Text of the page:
Wherever and for whatever reasons people move, adaptation to a new place will take time - from a year to several years. The family of the author of the book “Anya Here and There,” Maria Danilova, experienced this firsthand when moving from Moscow to New York. And if the parents had any idea what emigration was, then their seven-year-old daughter was faced with a completely unknown phenomenon.
Anya had a wonderful life in Moscow: a full complement of caring grandparents, friends, her favorite city, trips to the dacha, trips to buy blueberries and everything so native, familiar, predictable. But the parents decided to go to the States to study and took their daughter with them. The new house was not just without toys - without furniture, no one he knew, an American school, different people, rules, atmosphere - it was not easy for the little man. But not fatal. English quickly began to turn from gibberish into intelligible speech, friends were made, pajama parties and Halloween took a place in children’s hearts, the Museum of Modern Art replaced the Tretyakov Gallery (although bears with heroes are still preferable to naked women in a round dance. But there is something to compare with!) - in short, you can live in NY!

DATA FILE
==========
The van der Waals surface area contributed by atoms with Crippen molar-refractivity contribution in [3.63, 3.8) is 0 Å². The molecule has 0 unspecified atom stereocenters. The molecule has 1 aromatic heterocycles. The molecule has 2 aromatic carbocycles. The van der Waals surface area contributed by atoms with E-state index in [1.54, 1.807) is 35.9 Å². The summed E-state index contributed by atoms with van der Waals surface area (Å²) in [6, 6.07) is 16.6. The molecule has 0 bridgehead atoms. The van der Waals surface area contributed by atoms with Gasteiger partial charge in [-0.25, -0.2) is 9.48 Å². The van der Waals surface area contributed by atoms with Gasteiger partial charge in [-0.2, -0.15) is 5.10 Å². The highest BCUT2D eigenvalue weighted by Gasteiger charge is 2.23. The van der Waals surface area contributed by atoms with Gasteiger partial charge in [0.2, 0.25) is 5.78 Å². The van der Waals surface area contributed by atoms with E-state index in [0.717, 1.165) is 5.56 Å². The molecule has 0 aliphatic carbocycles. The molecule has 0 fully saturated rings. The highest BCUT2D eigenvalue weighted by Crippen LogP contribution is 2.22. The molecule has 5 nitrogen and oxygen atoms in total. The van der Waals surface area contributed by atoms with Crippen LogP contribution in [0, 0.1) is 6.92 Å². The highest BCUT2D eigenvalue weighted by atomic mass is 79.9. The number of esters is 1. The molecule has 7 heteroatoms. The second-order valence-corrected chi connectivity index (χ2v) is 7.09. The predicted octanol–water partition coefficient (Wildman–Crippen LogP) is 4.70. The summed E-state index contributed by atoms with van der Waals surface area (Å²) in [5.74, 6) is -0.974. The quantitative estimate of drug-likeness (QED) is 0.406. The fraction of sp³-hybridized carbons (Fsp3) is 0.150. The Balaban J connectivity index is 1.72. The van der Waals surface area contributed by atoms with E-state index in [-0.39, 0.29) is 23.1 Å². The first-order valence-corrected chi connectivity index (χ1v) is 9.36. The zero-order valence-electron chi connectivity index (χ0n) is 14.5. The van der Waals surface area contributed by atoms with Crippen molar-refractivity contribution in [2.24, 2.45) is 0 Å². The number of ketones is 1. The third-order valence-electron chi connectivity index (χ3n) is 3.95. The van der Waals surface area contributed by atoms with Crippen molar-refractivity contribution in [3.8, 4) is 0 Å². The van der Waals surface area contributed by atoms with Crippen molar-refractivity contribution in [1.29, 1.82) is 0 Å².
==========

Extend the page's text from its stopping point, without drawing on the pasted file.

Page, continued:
Ana’s experience will be useful to readers who have recently moved or are planning to obtain permanent residence in another country. The example of this girl convincingly demonstrates that difficulties are temporary, life will definitely get better, the language barrier will disappear, and loneliness will not last forever. And soon, soon the cool sides of the new life will begin to be discovered. (But in America, children are not forced to wear hats when it snows! And instead of soup for lunch, they feed them peanut butter sandwiches! And the teachers have piercings, tattoos, pencil in their hair, and they don’t yell at the children!)
But not only fresh emigrants - this book will be of interest to everyone who has more than one home country. Even if your family moved a long time ago, or your children may have already been born on the American continent, but you still have a close connection with the country of origin in the form of relatives, trips, culture, language, this book is for you too, because it is about you and you will recognize yourself in it: Russian schools on Saturdays, Santa Claus at the matinee, the locals have already thrown away their Christmas trees, and you haven’t bought all the gifts for the New Year yet.
And finally: how wonderful it is that you can feel at home in two countries. How great it is to compare and not make a “better/worse” verdict, but simply accept the “different” concept.